A FILM THAT IS NOT ONE
Kika Nicolela’s ambitious multiple-channel video installation The Film That Is Not There lays bare the inner workings of classical narrative cinema while belying its propensity for precise and unwavering meaning. This particular investigation of narrative form takes as a starting point the artist’s script developed as if she had been in the process of writing, planning and producing a feature film. While the script in the end provides only an armature for the final work, the ghost of this narration is found everywhere in its intimation of an advancing plot, even if it appears, or is perceptible, only in fragmentary form.
The basic footage for the piece was collected from numerous auditions in five countries with hundreds of actors of different national, cultural and ethnic backgrounds. The final work consists of multiple takes of the same scenes enacted by all these different actors shot against a stark decontextualizing black background. The resulting video montages are screened in three specially constructed chambers. Two of these are octagonal rooms connected by a diamond shaped space, such that they flow one to the other unimpeded, and so its screens maybe viewed easily at various vantage points in the space. In the first octagon, one is presented with a three-channel video where actors appear and disappear repeating the same lines sequentially in different languages and with differing acting styles and presentational modes. Opposite to this, and connected to it by a diamond-shaped or square room, a second octagonal space contains a double-screen projection where simultaneity and multiplicity are enacted. Here, Nicolela’s editing and montage techniques multiply the personages of her theatrical construct. The third and middle chamber houses a single-channel projection where the actors appear as ‘talking heads,’ like the ones seen in so many documentaries, and yet here too, the actors are scripted. This confusion or slippage among, or between, cinematic forms further elaborates the active role of the perceiving spectator in the production of meaning and, yet, this is a melodrama at heart and the role of drama is pertinent to it. Other more non-linguistic elements equally constitute ‘acting’—the ability to produce affect, or feelings, is the most important. This melodrama contains suspicious individuals. Hector who is ill and has poor powers of recollection; Amanda, who undergoes plastic surgery, sometimes also known as Rick; and a cast of seemingly detached or uncaring characters such as Hector’s wife Laura. None of them ever coalesce into someone we might recognize as a human being and yet we are affected, drawn into the story.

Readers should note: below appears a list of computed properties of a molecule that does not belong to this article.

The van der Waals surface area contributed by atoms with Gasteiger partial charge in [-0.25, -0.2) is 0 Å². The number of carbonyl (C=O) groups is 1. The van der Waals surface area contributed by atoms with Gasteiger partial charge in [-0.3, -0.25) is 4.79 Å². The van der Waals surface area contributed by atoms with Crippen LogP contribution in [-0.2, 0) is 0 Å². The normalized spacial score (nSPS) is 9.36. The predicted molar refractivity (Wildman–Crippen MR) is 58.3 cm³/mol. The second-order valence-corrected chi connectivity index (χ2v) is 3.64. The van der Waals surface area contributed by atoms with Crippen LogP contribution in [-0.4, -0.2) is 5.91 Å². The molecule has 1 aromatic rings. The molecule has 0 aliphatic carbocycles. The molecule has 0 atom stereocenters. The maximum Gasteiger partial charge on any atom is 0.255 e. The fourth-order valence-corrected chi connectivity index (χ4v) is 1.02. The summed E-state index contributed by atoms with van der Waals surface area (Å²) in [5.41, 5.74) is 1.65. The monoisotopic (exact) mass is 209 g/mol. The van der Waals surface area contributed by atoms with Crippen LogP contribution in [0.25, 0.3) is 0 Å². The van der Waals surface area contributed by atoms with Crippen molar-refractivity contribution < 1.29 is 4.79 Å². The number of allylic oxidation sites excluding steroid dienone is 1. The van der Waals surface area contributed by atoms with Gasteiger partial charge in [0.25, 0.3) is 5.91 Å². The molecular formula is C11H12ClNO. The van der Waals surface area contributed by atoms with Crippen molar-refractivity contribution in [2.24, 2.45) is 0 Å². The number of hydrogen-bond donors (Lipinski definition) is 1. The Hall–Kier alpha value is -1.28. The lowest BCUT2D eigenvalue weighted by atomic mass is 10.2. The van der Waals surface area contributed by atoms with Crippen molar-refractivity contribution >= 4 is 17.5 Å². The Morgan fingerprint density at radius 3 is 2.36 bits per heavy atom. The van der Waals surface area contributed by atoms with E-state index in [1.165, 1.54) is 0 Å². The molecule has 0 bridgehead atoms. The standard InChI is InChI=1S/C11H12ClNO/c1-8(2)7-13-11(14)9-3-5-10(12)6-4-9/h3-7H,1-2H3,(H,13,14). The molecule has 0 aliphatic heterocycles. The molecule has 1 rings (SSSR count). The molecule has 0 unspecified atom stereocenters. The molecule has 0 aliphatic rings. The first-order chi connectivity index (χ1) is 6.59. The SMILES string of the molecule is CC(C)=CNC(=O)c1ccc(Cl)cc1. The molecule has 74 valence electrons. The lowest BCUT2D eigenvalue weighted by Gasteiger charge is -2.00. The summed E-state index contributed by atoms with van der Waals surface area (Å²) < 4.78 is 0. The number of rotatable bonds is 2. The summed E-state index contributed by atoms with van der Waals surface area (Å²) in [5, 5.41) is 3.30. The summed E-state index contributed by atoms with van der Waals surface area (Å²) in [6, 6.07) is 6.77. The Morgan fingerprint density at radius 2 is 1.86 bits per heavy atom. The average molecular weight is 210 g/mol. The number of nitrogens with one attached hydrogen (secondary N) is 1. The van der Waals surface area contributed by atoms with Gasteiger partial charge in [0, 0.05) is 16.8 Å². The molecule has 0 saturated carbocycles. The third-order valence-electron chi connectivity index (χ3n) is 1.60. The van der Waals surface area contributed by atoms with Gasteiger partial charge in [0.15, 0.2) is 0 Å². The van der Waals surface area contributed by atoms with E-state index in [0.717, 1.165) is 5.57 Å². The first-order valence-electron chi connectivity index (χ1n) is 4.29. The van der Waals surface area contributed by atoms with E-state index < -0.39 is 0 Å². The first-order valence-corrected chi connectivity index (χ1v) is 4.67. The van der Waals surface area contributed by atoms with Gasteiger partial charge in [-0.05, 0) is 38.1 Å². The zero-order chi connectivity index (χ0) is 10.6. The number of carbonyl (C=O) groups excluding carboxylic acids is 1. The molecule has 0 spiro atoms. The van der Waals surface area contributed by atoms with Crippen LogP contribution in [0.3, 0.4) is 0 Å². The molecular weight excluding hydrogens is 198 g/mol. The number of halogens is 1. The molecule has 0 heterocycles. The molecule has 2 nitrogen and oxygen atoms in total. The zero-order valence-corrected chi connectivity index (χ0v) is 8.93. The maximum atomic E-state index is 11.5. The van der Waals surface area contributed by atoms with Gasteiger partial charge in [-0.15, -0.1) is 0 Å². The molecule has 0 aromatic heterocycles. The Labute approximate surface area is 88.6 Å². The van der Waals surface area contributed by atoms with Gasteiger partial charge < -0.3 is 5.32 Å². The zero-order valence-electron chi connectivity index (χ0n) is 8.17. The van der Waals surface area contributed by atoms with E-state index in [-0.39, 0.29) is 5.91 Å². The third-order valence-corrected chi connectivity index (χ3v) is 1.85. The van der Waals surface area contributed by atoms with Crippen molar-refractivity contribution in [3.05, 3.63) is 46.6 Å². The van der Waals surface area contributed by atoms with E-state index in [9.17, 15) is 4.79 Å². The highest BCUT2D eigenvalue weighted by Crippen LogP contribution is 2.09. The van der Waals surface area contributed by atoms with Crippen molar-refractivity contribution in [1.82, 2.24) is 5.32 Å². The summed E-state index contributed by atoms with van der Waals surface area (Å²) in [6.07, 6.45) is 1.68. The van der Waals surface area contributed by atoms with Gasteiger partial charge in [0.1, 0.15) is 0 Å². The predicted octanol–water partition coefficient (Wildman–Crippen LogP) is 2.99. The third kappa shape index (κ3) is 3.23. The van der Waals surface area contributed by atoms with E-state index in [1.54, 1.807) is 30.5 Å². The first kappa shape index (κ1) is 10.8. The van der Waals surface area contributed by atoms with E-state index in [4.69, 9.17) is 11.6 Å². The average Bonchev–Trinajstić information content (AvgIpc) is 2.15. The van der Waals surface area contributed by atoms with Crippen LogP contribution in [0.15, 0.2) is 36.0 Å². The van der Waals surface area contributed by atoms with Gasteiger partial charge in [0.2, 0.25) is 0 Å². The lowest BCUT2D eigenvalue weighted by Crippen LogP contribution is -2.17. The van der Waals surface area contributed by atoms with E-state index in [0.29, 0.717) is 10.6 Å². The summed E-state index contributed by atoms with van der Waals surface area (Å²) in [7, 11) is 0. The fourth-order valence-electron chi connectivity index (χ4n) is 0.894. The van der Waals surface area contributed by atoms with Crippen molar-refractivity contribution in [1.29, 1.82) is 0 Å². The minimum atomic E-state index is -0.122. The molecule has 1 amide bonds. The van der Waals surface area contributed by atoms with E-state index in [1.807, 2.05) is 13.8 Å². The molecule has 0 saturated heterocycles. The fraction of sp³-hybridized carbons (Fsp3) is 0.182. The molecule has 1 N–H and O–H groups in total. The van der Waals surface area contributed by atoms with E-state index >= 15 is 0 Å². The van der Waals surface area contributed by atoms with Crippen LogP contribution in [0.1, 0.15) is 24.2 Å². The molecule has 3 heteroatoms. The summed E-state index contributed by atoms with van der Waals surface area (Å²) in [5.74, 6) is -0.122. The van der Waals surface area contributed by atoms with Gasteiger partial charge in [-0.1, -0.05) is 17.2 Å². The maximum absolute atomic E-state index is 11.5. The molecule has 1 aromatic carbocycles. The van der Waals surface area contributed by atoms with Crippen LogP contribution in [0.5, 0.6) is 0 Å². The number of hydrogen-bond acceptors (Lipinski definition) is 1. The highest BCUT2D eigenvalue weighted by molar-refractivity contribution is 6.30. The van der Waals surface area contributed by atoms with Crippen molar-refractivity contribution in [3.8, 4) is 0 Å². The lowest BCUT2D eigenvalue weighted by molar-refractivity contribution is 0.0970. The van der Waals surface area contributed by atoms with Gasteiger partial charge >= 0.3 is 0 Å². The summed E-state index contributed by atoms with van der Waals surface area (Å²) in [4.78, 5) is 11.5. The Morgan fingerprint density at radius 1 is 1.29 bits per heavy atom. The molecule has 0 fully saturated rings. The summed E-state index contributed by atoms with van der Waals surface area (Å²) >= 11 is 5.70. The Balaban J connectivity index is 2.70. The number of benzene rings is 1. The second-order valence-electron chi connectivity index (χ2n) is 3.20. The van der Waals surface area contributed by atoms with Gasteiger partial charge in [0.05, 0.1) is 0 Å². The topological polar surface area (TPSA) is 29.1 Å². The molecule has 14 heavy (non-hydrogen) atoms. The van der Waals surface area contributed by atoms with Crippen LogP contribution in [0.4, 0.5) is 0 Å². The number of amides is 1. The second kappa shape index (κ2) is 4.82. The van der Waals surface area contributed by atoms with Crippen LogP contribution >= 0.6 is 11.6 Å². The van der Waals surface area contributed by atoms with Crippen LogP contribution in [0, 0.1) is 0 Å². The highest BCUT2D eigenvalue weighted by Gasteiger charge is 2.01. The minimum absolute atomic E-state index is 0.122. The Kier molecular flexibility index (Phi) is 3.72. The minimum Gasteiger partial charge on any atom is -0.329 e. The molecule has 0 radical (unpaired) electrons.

While this narrative and these characters are never fully formed, we are poised to feel and interpret them, which brings us to the audition, the prototypical space where the enactment of affect occurs. For the audition is all about the repetition of the same, only it is different each time. If this existential concept of repetition were not fully anticipated in tragedy, or the theatre in general, then the audition, which the audience rarely sees, is both the testament of, and test for it. For the multiplicity of repetition marks the lack of an original and, as such, one could say it marks the essential characteristic of classical narrative cinema, that there is no truth in moving pictures save our own affective relationship to those images.